Sidney Rice, WR, SEA - Typically, it's tough for me to justify a player as a sleeper who has missed more games (17) than he's played the last two seasons (15). Rice is coming off a season mired by concussions and needed surgery on both his shoulders in January. The red injury flag raised, let's look at some of the positives. Throwing to him this season likely will be Matt Flynn, who should be at least a league-average quarterback. That's a big improvement from last season. Rice should be healthy by the time Week 1 rolls around, and while it seems ages ago, the 25-year-old had a 1,312-yard season with eight touchdowns in 2009. Rice should develop good chemistry with Matt Flynn and lead the team in targets. The potential here is a top 15-20 wide receiver, but you'll pay a much lower price come draft day.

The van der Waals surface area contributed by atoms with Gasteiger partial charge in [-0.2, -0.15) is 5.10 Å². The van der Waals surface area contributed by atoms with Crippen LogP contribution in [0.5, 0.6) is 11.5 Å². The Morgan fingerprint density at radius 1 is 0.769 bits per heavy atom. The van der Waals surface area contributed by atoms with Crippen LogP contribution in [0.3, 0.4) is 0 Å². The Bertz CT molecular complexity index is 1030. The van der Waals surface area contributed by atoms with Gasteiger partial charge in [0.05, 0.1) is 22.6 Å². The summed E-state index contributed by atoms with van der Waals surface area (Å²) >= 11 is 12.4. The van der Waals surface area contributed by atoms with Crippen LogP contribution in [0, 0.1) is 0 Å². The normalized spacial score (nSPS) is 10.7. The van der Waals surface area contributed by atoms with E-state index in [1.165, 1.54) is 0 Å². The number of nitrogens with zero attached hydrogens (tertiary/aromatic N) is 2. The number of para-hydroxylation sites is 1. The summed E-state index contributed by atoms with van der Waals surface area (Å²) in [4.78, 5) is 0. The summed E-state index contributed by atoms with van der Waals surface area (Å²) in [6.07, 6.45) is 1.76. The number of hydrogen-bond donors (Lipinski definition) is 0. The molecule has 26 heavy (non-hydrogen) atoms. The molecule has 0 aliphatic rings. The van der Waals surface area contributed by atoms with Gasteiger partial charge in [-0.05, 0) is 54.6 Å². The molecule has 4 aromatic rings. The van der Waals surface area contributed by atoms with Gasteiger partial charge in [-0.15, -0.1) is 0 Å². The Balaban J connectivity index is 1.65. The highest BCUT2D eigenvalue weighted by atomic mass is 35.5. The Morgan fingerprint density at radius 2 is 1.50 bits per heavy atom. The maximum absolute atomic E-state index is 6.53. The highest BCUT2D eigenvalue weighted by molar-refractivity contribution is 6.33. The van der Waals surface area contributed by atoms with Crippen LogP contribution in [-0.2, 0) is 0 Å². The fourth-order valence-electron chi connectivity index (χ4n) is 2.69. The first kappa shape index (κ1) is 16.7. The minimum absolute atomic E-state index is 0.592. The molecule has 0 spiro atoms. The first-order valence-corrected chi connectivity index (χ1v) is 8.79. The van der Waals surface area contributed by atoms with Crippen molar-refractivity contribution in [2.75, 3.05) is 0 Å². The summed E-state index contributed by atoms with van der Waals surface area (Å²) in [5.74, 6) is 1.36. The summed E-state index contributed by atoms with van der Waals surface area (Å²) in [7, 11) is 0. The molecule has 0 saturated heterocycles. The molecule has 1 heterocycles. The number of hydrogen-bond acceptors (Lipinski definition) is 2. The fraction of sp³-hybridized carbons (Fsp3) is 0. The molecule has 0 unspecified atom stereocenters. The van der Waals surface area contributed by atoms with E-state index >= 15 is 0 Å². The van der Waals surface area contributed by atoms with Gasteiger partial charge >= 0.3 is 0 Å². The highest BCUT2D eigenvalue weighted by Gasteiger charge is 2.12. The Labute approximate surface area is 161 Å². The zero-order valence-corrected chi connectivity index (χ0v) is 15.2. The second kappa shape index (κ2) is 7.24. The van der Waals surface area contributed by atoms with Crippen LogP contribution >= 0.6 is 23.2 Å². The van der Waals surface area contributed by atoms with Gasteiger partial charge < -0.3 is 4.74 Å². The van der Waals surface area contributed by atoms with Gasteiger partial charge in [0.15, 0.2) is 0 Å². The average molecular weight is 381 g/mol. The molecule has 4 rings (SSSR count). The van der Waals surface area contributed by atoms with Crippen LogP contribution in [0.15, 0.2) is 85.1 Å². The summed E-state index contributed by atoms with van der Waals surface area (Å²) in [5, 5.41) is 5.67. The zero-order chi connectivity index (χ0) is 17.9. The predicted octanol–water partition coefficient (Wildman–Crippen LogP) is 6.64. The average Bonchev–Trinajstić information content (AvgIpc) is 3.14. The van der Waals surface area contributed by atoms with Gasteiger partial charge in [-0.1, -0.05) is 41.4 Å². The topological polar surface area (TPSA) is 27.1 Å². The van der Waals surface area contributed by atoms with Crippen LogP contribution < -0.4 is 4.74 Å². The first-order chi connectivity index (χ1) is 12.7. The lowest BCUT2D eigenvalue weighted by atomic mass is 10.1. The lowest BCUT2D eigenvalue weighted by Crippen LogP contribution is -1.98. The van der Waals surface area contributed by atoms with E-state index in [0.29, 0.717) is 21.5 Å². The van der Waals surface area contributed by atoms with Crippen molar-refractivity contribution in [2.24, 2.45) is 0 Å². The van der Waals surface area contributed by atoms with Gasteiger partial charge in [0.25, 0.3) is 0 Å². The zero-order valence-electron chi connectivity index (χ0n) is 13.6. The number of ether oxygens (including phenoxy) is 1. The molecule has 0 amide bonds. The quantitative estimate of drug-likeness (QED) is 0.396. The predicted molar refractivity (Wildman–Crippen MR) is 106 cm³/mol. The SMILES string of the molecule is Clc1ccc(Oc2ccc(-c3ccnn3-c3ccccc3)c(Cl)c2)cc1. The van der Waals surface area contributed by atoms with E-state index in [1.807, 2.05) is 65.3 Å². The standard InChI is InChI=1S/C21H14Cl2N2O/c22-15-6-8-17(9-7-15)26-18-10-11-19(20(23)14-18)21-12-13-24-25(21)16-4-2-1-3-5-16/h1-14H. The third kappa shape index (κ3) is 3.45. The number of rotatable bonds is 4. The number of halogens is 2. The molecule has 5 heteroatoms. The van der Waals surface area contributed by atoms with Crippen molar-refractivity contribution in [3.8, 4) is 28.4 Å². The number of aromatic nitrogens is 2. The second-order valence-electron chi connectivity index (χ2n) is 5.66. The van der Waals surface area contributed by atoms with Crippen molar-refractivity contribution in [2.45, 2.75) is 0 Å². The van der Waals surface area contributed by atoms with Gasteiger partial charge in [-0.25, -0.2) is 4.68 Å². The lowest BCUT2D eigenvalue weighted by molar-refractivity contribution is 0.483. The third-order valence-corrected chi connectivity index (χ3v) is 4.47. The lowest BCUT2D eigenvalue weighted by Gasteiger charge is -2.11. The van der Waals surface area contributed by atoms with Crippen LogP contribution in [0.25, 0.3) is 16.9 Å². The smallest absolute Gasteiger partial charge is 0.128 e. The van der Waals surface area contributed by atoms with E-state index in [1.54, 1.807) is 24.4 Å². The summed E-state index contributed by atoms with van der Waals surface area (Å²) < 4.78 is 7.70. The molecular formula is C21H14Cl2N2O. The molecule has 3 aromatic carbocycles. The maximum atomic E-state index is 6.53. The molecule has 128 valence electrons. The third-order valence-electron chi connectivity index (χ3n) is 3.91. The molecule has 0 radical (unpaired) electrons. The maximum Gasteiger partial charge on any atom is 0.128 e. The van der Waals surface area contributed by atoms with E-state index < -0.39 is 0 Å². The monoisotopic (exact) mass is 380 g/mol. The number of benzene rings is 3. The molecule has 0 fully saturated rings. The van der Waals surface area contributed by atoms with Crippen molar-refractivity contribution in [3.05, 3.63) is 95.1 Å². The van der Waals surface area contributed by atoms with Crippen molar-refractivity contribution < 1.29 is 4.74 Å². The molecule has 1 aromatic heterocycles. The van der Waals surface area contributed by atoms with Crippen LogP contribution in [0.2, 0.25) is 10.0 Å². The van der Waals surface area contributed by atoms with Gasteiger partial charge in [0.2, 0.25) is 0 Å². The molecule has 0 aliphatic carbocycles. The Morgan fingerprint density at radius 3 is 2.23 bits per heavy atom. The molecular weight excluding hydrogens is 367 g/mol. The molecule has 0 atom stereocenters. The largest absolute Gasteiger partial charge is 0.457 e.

Mikel Leshoure, RB, DET - It's not a bad idea to stay away from players with "character" issues considering what that can potentially mean. However, an exception should be made for Leshoure, who, with a rare combination of size and speed, could end up with most of the Lions' carries this season. He's expected to be healthy following an Achilles' injury that cost him his rookie season, which appears to have been a freak injury as opposed to something chronic (i.e. see the rest of the Lion's backfield). Leshoure's price tag has likely dropped after receiving a two-game suspension for attempting to clear up his glaucoma without a prescription. If he carves out a significant role in the Lions offense, he'll be more than worth a late-round flier at your draft.